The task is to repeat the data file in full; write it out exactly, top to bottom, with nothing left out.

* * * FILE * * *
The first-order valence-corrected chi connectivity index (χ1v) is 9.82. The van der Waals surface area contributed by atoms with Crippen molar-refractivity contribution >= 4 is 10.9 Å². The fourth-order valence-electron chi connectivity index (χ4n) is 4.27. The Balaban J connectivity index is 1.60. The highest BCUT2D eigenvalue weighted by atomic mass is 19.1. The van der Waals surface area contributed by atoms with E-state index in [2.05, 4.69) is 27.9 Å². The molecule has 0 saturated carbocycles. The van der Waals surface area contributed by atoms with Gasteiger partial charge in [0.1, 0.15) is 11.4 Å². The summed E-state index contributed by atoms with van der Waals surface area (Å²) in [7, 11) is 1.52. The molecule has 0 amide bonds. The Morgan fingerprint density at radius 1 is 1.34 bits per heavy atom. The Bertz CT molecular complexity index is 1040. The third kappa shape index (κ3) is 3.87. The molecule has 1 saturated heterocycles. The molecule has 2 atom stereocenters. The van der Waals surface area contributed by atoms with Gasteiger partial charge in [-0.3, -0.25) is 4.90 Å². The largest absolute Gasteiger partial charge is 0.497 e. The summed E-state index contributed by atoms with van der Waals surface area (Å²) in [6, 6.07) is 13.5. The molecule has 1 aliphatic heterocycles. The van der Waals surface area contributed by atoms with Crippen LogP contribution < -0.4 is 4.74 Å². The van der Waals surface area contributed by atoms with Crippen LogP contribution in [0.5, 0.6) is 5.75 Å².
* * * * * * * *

The first-order valence-corrected chi connectivity index (χ1v) is 9.82. The van der Waals surface area contributed by atoms with Crippen molar-refractivity contribution >= 4 is 10.9 Å². The fourth-order valence-electron chi connectivity index (χ4n) is 4.27. The Balaban J connectivity index is 1.60. The highest BCUT2D eigenvalue weighted by atomic mass is 19.1. The van der Waals surface area contributed by atoms with E-state index in [2.05, 4.69) is 27.9 Å². The molecule has 0 saturated carbocycles. The van der Waals surface area contributed by atoms with Gasteiger partial charge in [0.1, 0.15) is 11.4 Å². The summed E-state index contributed by atoms with van der Waals surface area (Å²) in [7, 11) is 1.52. The molecule has 0 amide bonds. The Morgan fingerprint density at radius 1 is 1.34 bits per heavy atom. The Bertz CT molecular complexity index is 1040. The third kappa shape index (κ3) is 3.87. The molecule has 1 saturated heterocycles. The molecule has 2 atom stereocenters. The van der Waals surface area contributed by atoms with Gasteiger partial charge in [-0.3, -0.25) is 4.90 Å². The largest absolute Gasteiger partial charge is 0.497 e. The summed E-state index contributed by atoms with van der Waals surface area (Å²) in [6, 6.07) is 13.5. The molecule has 1 aliphatic heterocycles. The van der Waals surface area contributed by atoms with Crippen LogP contribution < -0.4 is 4.74 Å². The van der Waals surface area contributed by atoms with Crippen LogP contribution in [0.5, 0.6) is 5.75 Å².